There were two mutually hostile blocs of antislavery voters whom the Republicans wished to appeal to in the 1850s. First were the large numbers of Northern antislavery Know-Nothings. This group wanted to keep the territories free of slavery, but many were also open to appeals to preserve traditional North-South bonds among native-born Americans. Second were the liberal, non-Catholic German immigrants, who made up a large proportion of the German vote and also opposed the Slave Power, seeing it as an obstacle to their own liberal and free-labor aspirations. However, the Germans obviously opposed nativism and Know-Nothing demands on immigrant voting restrictions.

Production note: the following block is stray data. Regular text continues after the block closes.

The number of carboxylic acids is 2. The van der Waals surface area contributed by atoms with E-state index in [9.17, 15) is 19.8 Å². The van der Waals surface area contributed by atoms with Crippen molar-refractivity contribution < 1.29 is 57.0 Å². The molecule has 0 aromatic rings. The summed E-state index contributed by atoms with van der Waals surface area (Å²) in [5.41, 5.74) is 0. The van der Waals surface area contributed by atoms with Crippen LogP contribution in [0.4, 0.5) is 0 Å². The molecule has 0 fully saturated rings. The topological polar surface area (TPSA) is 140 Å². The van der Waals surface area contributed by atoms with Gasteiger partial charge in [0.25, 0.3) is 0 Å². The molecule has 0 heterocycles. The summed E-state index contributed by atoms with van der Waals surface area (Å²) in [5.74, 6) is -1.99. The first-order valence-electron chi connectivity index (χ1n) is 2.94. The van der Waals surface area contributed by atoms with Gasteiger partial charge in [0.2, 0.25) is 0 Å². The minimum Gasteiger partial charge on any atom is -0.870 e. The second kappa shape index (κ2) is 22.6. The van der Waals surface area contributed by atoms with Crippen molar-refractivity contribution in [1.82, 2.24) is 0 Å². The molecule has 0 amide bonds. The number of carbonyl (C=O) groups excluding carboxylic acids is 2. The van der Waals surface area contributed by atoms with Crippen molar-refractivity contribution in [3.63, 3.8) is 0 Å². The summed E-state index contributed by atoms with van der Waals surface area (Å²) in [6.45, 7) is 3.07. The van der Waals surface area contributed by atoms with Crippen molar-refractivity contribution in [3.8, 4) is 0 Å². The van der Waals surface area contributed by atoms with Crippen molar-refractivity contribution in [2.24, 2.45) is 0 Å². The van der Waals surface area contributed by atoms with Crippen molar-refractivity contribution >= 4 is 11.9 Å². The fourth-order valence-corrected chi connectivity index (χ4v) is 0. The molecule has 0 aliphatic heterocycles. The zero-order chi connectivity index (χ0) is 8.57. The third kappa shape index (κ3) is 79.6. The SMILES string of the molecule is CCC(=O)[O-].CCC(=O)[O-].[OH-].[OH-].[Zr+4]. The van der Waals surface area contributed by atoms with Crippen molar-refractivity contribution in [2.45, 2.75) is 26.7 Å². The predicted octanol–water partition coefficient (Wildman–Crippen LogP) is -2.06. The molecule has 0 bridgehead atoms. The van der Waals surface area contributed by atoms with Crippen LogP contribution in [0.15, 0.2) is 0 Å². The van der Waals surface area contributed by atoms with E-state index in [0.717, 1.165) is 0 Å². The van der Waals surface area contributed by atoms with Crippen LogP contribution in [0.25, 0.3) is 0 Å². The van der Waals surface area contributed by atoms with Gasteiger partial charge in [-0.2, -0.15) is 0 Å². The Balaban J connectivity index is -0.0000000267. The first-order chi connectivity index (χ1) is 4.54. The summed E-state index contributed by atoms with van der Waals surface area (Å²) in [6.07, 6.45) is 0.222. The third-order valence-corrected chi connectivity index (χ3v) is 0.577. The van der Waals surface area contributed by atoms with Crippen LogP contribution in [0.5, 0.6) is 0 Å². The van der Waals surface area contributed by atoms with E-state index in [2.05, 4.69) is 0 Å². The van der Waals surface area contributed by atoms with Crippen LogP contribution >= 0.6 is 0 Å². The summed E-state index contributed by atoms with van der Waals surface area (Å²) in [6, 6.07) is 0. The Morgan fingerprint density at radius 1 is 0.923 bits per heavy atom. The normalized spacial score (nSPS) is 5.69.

Privately, the pre-war Lincoln strongly supported the political and religious rights of immigrants. Publicly, however, the politically astute Lincoln felt the need to be more cautious in sharing his views on immigrant rights, which Holzer regrets. Lincoln threaded the needle by cautiously endorsing immigrant rights while accepting the good faith of Know-Nothings’ concerns. For example, in 1859, Lincoln secretly purchased a German newspaper in Springfield, Illinois, to potentially help promote his candidacy.

As for the Irish Catholics, who were solidly Democratic, Lincoln felt he could basically afford to write them off politically, until the war came. Lincoln’s pre-war sentiments and actions show that he was an enthusiastic teller of Irish jokes, narrowly avoided a potentially deadly duel in 1842 with Irish politician James Shields, and was an anxious observer of Democrats’ alleged use of the Irish to commit election fraud.

After he won the Republican nomination and the presidency — thanks in part to his strange-bedfellows’ appeal to ex-Know-Nothings and liberal Germans — Lincoln confronted the issue of getting immigrant support for the war.